About five years ago my other half had what i thought was a bit of a mid-life crisis. A good one. Fast approaching 50, he decided to get fit. Watching him go from a midnight-snacking couch potato to a seriously fit amateur Triathlete was painful. He felt better, he looked better and he behaved better. He had found his tribe in a weekly boot-camp – he was energised, shit, he was HAPPY.
He was also not in the house as much. He already worked a lot. Now, when he wasn’t working he was training. I found myself feeling resentful and upset, convinced he was going to run off with one of the 28 year olds from bootcamp.
Since having my kids I had somewhat lost my mojo.
I didn’t really exercise, I went to work and I came home. My life had become very small and frankly a bit depressing. I had suffered badly with PND after both my pregnancies and wound up in a psychiatric hospital in 2010 for a month. I soon realised that this new happier him must be down to his new-found love of exercise and getting out of the house – I decided I wanted some of that too. “I’m going to do a triathlon! “ I announced out of the blue one day. “Great! “says he. “Fuck”, says me. I should quantify this. Triathlon is a sport in three parts; swimming (usually in open water), cycling and running. I’ve had a hip replacement and at the time of signing up could not swim front crawl or a length of a pool. I had not really exercised for several years. This would not be easy. But I am nothing if not stubborn.
I had affordable swimming lessons at the local pool, trained hard in the other disciplines and did it. I didn’t complete it very quickly, but I DID complete it. I had a full on panic attack in the lake and nearly gave up, but made the inspired mistake of doing it for charity and so I knew, while swallowing swamp water and crying, hanging off a safety person’s kayak that I had to carry on. So I did. The feeling of complete and utter euphoria I got, dragging myself up the home straight with my family and friends shouting me on and my young son running along side me was unbelievable.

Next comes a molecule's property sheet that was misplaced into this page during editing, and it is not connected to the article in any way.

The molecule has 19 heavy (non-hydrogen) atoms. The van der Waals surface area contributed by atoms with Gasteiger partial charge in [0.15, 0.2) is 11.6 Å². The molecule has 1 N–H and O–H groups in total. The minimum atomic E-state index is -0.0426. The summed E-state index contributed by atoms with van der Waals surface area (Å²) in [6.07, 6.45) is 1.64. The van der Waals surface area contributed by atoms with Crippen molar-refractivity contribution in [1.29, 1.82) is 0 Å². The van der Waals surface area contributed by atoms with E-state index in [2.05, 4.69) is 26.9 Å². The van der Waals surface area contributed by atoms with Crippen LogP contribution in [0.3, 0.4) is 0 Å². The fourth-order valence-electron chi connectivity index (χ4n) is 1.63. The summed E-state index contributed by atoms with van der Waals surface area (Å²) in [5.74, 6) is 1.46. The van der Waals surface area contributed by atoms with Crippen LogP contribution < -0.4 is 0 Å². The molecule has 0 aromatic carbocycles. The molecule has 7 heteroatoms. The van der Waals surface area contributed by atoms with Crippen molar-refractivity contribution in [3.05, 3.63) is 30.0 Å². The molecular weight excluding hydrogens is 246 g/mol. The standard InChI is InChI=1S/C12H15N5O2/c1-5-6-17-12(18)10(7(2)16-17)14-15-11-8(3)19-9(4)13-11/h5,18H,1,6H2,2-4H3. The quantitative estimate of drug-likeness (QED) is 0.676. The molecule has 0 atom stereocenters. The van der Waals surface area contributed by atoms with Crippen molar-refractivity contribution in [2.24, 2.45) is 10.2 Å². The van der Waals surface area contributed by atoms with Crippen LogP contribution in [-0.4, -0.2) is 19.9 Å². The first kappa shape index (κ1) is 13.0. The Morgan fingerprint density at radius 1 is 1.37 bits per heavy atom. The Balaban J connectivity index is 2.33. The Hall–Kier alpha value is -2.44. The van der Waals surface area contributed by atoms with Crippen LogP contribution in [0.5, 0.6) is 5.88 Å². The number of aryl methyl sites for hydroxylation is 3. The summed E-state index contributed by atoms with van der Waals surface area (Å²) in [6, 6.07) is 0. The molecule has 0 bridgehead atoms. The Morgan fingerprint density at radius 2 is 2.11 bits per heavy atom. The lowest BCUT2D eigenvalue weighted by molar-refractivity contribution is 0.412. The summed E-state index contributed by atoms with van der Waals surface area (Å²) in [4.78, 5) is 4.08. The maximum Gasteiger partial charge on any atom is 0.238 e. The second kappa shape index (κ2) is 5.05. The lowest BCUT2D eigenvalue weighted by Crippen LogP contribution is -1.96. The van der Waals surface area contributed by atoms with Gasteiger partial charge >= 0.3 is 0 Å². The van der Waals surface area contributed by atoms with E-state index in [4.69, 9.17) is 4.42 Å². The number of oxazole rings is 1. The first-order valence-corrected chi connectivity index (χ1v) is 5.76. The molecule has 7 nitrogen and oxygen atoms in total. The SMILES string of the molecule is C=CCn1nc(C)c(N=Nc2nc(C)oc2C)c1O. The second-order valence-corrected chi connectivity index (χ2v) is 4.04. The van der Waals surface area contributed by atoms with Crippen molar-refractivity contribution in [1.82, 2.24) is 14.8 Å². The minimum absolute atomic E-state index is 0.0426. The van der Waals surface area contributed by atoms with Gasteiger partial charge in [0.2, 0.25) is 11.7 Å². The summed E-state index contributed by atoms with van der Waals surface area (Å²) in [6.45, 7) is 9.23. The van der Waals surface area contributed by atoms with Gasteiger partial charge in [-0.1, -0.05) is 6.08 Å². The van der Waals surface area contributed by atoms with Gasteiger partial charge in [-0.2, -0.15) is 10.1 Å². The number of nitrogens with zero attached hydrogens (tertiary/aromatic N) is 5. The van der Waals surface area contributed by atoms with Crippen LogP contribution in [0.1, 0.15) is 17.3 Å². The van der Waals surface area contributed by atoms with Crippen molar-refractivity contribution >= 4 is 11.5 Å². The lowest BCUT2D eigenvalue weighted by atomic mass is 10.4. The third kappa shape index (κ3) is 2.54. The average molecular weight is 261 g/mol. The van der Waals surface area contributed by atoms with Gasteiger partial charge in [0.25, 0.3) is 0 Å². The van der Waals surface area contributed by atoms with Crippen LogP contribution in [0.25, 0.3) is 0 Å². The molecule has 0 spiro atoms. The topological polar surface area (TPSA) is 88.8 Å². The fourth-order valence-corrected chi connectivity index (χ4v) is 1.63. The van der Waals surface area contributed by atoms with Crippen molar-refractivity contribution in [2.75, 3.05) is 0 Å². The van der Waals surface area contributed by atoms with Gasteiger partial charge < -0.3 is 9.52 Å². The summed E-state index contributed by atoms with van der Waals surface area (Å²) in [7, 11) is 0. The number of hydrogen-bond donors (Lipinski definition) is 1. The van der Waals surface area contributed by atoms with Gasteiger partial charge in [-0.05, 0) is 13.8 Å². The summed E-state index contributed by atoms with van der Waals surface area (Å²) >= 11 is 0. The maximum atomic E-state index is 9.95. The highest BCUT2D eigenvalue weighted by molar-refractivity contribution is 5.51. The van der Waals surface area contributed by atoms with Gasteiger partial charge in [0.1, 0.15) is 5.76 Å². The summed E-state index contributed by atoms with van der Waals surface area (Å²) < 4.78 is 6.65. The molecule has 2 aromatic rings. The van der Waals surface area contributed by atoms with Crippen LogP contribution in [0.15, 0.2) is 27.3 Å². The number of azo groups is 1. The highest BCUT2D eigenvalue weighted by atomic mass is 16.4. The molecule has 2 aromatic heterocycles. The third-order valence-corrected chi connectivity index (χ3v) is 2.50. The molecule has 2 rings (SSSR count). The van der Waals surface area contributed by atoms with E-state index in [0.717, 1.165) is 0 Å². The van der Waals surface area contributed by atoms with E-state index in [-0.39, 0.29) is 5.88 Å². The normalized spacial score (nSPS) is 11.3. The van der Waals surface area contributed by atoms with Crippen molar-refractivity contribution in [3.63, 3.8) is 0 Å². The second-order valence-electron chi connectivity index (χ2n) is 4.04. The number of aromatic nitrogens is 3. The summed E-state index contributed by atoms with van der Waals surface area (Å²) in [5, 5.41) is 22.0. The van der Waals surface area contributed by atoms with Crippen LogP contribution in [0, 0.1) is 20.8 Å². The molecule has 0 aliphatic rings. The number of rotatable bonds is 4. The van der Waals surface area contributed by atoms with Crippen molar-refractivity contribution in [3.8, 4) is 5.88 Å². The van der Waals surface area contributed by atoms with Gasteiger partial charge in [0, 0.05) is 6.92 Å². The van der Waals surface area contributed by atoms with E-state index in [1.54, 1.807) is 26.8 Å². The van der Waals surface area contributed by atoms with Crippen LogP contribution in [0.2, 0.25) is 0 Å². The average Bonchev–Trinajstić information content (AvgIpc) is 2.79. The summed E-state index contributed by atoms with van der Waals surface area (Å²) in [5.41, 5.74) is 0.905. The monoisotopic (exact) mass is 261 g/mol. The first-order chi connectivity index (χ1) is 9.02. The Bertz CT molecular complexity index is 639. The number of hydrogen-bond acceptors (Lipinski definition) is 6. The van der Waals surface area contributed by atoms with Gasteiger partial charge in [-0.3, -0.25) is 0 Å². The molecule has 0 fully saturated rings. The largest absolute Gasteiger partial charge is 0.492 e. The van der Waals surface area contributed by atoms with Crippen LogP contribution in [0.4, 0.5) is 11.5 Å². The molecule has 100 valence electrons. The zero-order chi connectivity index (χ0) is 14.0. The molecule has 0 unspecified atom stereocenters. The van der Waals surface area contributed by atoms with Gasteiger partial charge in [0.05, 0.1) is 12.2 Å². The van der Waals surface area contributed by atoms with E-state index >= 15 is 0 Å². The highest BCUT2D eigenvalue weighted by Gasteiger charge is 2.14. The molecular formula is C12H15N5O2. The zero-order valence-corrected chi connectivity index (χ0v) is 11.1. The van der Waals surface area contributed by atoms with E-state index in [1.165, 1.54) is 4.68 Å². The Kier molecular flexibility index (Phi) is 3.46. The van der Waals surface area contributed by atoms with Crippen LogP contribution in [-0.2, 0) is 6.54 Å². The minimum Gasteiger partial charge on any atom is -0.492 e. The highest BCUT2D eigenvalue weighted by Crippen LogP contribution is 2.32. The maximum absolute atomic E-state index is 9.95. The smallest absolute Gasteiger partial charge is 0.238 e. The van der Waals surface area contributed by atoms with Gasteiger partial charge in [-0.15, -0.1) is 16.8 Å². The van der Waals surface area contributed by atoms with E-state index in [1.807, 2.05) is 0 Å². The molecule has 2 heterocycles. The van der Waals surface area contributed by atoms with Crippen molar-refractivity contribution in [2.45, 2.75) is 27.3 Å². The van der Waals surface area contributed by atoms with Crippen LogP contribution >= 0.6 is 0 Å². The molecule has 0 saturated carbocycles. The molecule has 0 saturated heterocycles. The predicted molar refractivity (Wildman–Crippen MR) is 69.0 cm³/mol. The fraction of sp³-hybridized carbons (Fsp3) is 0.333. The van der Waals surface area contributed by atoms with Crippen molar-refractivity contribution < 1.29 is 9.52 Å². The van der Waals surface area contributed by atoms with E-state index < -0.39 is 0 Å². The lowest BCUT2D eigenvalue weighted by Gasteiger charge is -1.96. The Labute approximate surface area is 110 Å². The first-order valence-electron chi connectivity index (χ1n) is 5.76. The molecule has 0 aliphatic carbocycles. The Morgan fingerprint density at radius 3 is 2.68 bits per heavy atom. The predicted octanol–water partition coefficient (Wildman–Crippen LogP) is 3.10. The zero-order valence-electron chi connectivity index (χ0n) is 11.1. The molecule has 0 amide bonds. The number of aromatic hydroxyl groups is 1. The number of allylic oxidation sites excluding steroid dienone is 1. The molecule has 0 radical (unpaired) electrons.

I will never forget it. I was hooked.
Running and cycling were not my thing, but strangely, despite having to learn to swim to do it – swimming was the thing I had enjoyed. Not just swimming in a pool either, but outside and in cold water. It was scary – but in a good way. Last year I completed another, longer, triathlon in a relay team and smashed the swim time, I also completed the Swim Serpentine event in London. The training for the first one was difficult, finding the extra time, not feeling guilty – my other half and I had a fair few arguments about who was training when. But last year was much easier. We have found our groove. My kids are 11 and eight, so if I head out to the pool really early, it works well. It helps that my OH is mega supportive and we even train together sometimes. He sees the benefits of my swimming, for my mental health and that of our family.
Swimming has become incredibly important to me. I delight in the solitude of being in the water. I love the silence; it’s meditative. No thoughts of dinner, work, laundry to be done or supermarket runs to be made – it’s just me and my breathing. And then afterwards, in the shower and in the sauna I’m Karen again, not Daisy and Stan’s mum, but Karen – a whole person in her own right.
I’m a swimmer. I am a thing other than a mother. That has been profound and powerful to me.
I love the connections that outdoor swimming gives me. When I am there I am connected to myself, with my body – something I definitely lost when I became a mother. I’m connected to the outside, I’m not in my car, I’m not looking at my phone. Swimming through the winter, this year, outside, I have had to learn to listen to my body and learn its signals in a way I have never explored before. When I swim a few lengths in water sub 5 degrees in temperature I feel alive in a way I just don’t anywhere else. I have reconnected with an old friend, an accomplished swimmer herself. She too has a young family and we have discussed what it means to us to have this independence, this thing that is ours. This July we will both attempt to swim the length of Coniston water in the Lake District, it’s 8 kilometers. I’m already eyeing up Windermere (15 km) for next year’s challenge.
I’m lucky, I have a supportive partner and am able to make the time to swim for two hours at a time, I know we can’t all do that. But I’ve talked to other MOLOs while writing this piece, Geraldine Cooper sings in a choir, Ray Smart writes poetry and Marianne Marshall pole dances (honest!). All of them have shared with me the same feeling of joy they get for doing ‘their’ thing.
So MOLOs, I urge you, find your ‘thing’ – whatever it is – you won’t regret it. Swimming saved me. What’s going to save you?